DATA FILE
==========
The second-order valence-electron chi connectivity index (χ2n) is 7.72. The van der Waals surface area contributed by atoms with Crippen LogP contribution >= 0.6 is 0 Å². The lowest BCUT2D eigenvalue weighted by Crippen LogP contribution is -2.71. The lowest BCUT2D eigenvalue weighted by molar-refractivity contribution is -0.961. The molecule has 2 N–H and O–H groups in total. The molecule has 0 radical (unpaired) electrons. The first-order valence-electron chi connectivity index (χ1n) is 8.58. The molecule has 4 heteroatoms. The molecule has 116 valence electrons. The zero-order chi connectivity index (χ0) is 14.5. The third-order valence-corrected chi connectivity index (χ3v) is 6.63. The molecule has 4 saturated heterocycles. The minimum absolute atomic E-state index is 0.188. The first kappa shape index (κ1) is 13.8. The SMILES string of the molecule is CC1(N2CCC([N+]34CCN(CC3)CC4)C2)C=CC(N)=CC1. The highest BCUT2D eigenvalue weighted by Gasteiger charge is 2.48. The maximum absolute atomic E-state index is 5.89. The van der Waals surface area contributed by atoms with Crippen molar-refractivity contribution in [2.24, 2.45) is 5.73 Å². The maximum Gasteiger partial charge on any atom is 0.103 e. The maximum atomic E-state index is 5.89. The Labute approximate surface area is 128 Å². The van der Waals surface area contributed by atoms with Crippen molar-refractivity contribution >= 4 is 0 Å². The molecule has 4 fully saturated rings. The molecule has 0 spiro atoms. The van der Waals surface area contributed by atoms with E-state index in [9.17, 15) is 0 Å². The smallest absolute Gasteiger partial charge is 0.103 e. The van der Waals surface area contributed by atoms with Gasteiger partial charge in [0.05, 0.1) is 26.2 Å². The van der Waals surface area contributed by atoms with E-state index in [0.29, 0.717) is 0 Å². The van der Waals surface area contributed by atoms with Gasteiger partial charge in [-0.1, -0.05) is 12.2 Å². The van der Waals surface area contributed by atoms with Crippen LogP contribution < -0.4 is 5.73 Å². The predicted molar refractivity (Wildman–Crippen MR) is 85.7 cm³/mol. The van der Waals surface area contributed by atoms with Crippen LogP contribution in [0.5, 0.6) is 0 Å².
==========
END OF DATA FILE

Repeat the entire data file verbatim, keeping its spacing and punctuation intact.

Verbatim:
The second-order valence-electron chi connectivity index (χ2n) is 7.72. The van der Waals surface area contributed by atoms with Crippen LogP contribution >= 0.6 is 0 Å². The lowest BCUT2D eigenvalue weighted by Crippen LogP contribution is -2.71. The lowest BCUT2D eigenvalue weighted by molar-refractivity contribution is -0.961. The molecule has 2 N–H and O–H groups in total. The molecule has 0 radical (unpaired) electrons. The first-order valence-electron chi connectivity index (χ1n) is 8.58. The molecule has 4 heteroatoms. The molecule has 116 valence electrons. The zero-order chi connectivity index (χ0) is 14.5. The third-order valence-corrected chi connectivity index (χ3v) is 6.63. The molecule has 4 saturated heterocycles. The minimum absolute atomic E-state index is 0.188. The first kappa shape index (κ1) is 13.8. The SMILES string of the molecule is CC1(N2CCC([N+]34CCN(CC3)CC4)C2)C=CC(N)=CC1. The highest BCUT2D eigenvalue weighted by Gasteiger charge is 2.48. The maximum absolute atomic E-state index is 5.89. The van der Waals surface area contributed by atoms with Crippen molar-refractivity contribution in [2.24, 2.45) is 5.73 Å². The maximum Gasteiger partial charge on any atom is 0.103 e. The maximum atomic E-state index is 5.89. The Labute approximate surface area is 128 Å². The van der Waals surface area contributed by atoms with Crippen molar-refractivity contribution >= 4 is 0 Å². The molecule has 4 fully saturated rings. The molecule has 0 spiro atoms. The van der Waals surface area contributed by atoms with E-state index in [9.17, 15) is 0 Å². The smallest absolute Gasteiger partial charge is 0.103 e. The van der Waals surface area contributed by atoms with Gasteiger partial charge in [0.05, 0.1) is 26.2 Å². The van der Waals surface area contributed by atoms with E-state index in [0.29, 0.717) is 0 Å². The van der Waals surface area contributed by atoms with Gasteiger partial charge in [-0.1, -0.05) is 12.2 Å². The van der Waals surface area contributed by atoms with Crippen LogP contribution < -0.4 is 5.73 Å². The predicted molar refractivity (Wildman–Crippen MR) is 85.7 cm³/mol. The van der Waals surface area contributed by atoms with Crippen LogP contribution in [0.5, 0.6) is 0 Å².